There are many things I feel I could tell you about Hungary, the Hungarian language, and the Hungarian people. But most of it is contained in these two observations.

#1: The Three-Chambered Hungarian Bathroom

What I have to say about Hungarian Bathrooms will proceed in several stages.

Imagine that you are me. You are in Hungary and don’t speak Hungarian, but you want some of their reputedly delicious crêpes, which they call palacsintak. You go to a palacsinta house, order some, and eat them. Then you need to go to the bathroom.

Stage Zero: The Door

I walked up to the door, as depicted above. I noticed right away that there was a lot of writing on the door of the bathroom. There was sign after sign, handwritten on differently coloured paper, presumably warning the user against various hazards. I did not understand any word but “Coca Cola,” which didn’t seem relevant, but didn’t dissuade me. I proceeded to Stage One.

Stage One: The Sink

I entered the door. It was a small white room with a sink and a mirror. Right away I noticed that a woman was in it. So this was a unisex bathroom. It was too small for two people, so I returned to my seat. I waited for her to leave.

Stage Two: The Urinal

I kept watch until she had left, and I got up and entered the door before anyone else could get in. I locked the door behind me.

I was once again in the small white room with the sink and the mirror. There was one door leading from it. Nothing was written on it. I walked through the door and entered a second small, white room. It had a urinal in it. I locked the door behind me and began to pee. Then something unexpected happened.

Stage Three: The Toilet

I was standing up and peeing into the urinal. Something I ought to have noticed but did not was that there was a second door leading from the urinal room to a third room, of uncertain content. As a was peeing, the content of that third room—an old woman—opened this door and entered the room where I was peeing.

Please try to visualize this situation. I was standing up, peeing, having twice locked myself into the bathroom. Then, suddenly, from a room whose existence I had not even slightly suspected, an old woman entered and saw me peeing.

Now please try to imagine the situation of the old woman. She was peeing in a toilet room. To get in to this room she had entered the Sink Room, passed through the Urinal Room because it was of no use to her, and finally entered the Toilet Room, probably locking its door behind her. Now she was doubly locked into a room with a man (me) who was standing and peeing.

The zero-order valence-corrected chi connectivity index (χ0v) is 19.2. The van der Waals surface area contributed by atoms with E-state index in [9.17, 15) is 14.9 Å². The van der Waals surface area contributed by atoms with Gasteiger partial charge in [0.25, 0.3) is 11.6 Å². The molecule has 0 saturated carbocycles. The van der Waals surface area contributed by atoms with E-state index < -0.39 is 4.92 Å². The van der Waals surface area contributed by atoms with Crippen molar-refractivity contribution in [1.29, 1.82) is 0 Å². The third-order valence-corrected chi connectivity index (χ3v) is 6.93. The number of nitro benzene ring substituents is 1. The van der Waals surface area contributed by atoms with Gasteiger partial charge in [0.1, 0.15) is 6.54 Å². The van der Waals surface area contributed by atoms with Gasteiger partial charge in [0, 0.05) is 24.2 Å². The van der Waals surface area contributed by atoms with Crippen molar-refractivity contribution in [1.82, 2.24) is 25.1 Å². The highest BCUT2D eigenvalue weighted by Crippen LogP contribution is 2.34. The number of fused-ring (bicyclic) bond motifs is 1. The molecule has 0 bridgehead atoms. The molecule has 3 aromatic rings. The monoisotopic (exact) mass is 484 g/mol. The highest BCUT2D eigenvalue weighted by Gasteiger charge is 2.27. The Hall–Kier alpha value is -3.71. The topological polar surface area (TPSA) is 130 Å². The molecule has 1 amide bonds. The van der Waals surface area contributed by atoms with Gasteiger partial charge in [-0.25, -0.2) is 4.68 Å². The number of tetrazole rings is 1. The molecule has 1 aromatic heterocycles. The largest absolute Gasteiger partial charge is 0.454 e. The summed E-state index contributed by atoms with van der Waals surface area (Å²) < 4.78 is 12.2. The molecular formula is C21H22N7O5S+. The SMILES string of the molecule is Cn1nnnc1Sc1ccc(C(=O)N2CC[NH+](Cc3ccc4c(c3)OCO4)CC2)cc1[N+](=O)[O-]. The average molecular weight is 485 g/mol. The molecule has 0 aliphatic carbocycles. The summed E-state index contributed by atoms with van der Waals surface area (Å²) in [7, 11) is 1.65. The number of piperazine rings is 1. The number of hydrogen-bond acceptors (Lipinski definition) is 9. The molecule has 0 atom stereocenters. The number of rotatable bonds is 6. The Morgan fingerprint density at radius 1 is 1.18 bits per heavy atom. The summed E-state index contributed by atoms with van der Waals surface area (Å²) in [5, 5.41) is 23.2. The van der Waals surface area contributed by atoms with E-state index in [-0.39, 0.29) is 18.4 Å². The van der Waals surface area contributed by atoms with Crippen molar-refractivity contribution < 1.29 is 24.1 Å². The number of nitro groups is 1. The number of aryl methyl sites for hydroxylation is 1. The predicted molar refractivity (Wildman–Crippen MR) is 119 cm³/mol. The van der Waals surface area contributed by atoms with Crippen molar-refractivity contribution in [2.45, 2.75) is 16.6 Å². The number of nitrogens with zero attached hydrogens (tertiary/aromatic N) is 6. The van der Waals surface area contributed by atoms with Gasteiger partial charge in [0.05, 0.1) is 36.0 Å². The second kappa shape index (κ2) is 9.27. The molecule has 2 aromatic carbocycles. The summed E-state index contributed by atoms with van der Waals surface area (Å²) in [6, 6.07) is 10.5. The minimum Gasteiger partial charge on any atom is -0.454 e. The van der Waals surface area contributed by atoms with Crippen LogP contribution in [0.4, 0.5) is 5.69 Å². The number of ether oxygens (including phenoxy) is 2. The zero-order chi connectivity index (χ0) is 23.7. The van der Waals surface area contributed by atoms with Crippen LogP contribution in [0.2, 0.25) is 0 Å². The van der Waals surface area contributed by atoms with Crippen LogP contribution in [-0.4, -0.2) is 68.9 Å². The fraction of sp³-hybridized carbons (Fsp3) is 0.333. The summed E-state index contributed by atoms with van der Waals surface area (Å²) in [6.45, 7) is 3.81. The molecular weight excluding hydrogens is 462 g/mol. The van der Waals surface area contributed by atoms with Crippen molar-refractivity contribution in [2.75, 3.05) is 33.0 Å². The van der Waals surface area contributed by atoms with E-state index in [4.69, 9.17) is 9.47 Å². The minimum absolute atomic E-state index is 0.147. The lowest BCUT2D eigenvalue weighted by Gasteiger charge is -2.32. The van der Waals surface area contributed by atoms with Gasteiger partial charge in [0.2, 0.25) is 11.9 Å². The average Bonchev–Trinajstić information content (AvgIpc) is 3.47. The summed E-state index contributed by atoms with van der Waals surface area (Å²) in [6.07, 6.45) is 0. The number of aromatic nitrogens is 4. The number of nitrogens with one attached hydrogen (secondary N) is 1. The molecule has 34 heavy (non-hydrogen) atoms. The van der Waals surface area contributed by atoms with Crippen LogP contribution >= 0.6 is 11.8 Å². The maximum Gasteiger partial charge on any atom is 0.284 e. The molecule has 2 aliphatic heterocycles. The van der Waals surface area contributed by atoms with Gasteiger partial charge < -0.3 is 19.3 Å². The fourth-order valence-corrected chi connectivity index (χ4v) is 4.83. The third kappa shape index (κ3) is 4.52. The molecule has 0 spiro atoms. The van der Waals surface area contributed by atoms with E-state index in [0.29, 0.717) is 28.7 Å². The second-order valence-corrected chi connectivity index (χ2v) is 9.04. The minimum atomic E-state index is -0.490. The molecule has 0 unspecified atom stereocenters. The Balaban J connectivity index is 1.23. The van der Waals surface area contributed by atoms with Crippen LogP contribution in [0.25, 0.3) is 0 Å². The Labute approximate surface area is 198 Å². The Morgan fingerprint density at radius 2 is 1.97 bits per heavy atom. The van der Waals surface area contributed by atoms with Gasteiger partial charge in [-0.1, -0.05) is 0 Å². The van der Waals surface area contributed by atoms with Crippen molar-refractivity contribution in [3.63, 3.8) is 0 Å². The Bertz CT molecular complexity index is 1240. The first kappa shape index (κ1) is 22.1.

Such is the strange and confusing state of certain bathrooms in Hungary.

#2: The Hungarian "Show-Me" Toilet

Gentle reader please take note: The picture on the right is not of poop in a Hungarian toilet. The toilet is Hungarian. But that’s kale or seaweed or something in the toilet. I mistakenly bought it thinking it was spinach—a mistake I made because Hungarian is a Finno-Ugric language, and words sound nothing like anything I’d heard before, and I just grabbed something green and frozen and hoped for the best. I disposed of the kale or seaweed by flushing it down the toilet—but not before taking that picture, which I knew would come in handy some day for a discussion of Hungarian toilets. (I have changed it to black and white in deference to the sensitive among you.)

The toilet in my apartment in Hungary (pictured at right) was extremely strange. I am told that this toilet-design is not exclusive to Hungary—that other Central and perhaps Eastern European countries also use it. I also know for a fact that many toilets in Hungary correspond to the design with which I am more familiar from life in Canada. There is every chance, for example, that the Old Woman in the story above had just been sitting on a perfectly normal toilet. But I have only twice encountered such a toilet as the one under discussion, and both times it was in Hungary, and this time I had to deal with it for four straight months.

One of the American states—I don’t remember which—is called “The Show-Me State.” The Hungarian toilet design here discussed might be appropriately called “The Show-Me Toilet.”
Instead of peeing or pooping into a little pond of water, as is normal in the West, the Hungarian design has you do this onto a little shelf. There is perhaps half a centimeter of water on this shelf, so that if you do happen to poop, your poop sits almost fully exposed on this shelf—“like a patient etherized upon a table,” as an American poet (is Missouri the Show-Me State?) once said.